in reserve, The One hundred and sixth New York Infantry, of the Third Brigade, was detached, by order of the major-general commanding, to report to Colonel De Trobriand, Fifty-fifth New York Infantry, the remainder of the Third Brigade to report to Brigadier-General Ward, commanding First Division. About dark the division bivouacked for the night. On the 24th, the division was ordered to occupy the position vacated by the advance of the First Division. About 12 o'clock the division was ordered to march and encamp near Piedmont. It reached there about sundown. On the 25th, the division marched via Salem to camp near Warrenton, Va. The only casualty I have to report is Private John Heffler, Company K, Sixth Maryland, severely wounded by the enemy on the 23rd in right leg, rendering amputation necessary. The division having been but recently organized, and the First Brigade composed of troops unaccustomed to marching, I think it due to the division to say that the severity of the march through mud and broken fields was cheerfully borne, and this, too, from necessity, upon a scanty ration. The entire division, officers and men, showed a desire to press forward to engage the enemy.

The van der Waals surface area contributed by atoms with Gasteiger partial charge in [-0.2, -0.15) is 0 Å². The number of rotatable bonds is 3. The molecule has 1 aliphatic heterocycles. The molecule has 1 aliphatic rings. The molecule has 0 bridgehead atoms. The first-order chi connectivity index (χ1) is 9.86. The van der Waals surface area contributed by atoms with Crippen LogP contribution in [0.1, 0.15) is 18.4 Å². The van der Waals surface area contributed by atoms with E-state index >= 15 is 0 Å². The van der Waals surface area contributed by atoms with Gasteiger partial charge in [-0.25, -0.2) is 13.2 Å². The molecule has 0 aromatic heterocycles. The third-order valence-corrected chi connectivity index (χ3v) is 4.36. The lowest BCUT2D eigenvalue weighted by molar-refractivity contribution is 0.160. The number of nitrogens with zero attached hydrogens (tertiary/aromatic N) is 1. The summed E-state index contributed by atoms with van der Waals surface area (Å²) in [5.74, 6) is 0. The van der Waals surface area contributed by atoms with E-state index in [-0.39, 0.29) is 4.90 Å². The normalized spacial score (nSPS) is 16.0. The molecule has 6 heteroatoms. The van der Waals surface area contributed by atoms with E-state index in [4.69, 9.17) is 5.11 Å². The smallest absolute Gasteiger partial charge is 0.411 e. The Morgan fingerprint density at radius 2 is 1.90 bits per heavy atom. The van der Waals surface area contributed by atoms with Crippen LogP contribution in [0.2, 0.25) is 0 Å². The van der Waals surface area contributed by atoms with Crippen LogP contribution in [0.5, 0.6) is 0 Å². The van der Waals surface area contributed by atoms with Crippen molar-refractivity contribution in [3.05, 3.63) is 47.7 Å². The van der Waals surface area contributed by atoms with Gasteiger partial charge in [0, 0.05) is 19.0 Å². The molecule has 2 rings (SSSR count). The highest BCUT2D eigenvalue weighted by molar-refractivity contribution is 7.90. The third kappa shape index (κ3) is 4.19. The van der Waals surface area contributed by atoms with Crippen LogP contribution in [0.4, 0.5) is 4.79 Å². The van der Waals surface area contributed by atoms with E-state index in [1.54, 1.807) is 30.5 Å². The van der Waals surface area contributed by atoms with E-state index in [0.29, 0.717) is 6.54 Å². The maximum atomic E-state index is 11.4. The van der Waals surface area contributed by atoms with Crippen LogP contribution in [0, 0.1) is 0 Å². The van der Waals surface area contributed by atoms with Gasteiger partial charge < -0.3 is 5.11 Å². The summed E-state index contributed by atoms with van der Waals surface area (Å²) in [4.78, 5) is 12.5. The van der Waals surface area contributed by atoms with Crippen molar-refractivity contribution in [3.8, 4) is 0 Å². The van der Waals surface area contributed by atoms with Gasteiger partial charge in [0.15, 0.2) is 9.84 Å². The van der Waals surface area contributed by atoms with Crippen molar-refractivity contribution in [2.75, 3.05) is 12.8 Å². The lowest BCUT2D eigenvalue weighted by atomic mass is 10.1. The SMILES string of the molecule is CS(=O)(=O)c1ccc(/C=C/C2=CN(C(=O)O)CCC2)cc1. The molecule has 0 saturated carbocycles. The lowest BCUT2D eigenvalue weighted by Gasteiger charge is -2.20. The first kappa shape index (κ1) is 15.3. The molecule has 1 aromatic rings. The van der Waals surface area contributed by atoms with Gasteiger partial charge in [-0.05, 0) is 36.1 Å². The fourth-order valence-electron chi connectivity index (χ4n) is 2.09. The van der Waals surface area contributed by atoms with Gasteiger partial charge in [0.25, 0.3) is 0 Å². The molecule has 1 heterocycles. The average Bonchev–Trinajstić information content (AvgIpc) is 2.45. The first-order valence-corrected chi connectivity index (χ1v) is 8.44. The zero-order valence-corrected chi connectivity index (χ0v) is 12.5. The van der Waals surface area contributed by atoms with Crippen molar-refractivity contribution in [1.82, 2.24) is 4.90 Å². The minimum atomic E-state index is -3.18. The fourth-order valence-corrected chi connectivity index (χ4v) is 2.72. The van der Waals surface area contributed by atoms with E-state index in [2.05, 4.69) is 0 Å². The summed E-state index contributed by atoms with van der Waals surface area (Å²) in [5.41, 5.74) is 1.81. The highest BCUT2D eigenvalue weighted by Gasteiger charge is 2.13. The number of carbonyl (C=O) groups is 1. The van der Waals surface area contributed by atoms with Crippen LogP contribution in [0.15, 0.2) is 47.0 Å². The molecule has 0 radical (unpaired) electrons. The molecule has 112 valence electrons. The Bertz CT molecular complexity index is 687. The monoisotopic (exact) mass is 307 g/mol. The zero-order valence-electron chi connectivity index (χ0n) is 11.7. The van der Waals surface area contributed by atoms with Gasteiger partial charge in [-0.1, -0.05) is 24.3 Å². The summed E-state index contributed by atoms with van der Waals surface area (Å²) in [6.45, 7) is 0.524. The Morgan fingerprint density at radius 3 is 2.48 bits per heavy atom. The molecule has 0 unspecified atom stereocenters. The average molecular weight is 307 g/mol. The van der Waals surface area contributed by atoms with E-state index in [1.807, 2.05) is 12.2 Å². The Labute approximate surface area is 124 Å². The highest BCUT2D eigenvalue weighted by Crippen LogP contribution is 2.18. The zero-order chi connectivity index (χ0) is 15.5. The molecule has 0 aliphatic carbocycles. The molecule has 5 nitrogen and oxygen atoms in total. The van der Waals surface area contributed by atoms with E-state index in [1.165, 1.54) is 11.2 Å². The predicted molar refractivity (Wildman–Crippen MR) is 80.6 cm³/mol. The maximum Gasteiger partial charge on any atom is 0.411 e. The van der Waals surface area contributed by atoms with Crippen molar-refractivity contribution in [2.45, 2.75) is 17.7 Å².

I am, captain, very respectfully, your obedient servant,
W. L. ELLIOTT,
Brigadier-General, U. S. Volunteers, Commanding.
Captain W. F. A. TORBERT,
A. D. C., and A. A. A. G., Headquarters Third Corps.
Numbers 180. Report of Colonel Benjamin F. Smith, One hundred and twenty-sixth Ohio Infantry, commanding Third Brigade.
HEADQUARTERS THIRD BRIGADE, THIRD DIVISION,
On the Rappahannock, near Fox' Ford, Va.,
August 15, 1863.
GENERAL: In compliance with circular from headquarters Army of the Potomac, dated August 12, 1863, I have the honor to make a report of the operations of my command from June 28 until its arrival in the vicinity of Warrenton. The four regiments constituting this brigade were organized as the Third Brigade, Third Division,, Third Army Corps, near Antietam Bridge, Md., on July 10. They were previously of the Eighth Army Corps, two of them, the Sixty-seventh and Eighty-seventh Pennsylvania Volunteers, of the Second Division (Milroy's), from Winchester; the other two of the First Division (Kelley's), from Martinsburg, W. Va., and on June 28 were at Maryland Heights. These regiments, with other Winchester and Martinsburg troops, all under Brigadier General W. L. Elliott, evacuated Maryland Heights, and went in twenty-six canal-boats by way of the Chesapeake and Ohio Canal to Washington, D. C., leaving on June 30 and arriving at Washington on July 4, Encamped at Tenallytown same day. On July 6, marched to Washington depot, and went by railroad to Frederick, Md., arriving on the 7th. Marching from thence, arrived near Antietam Bridge on the 10th, the date of the organization of this brigade.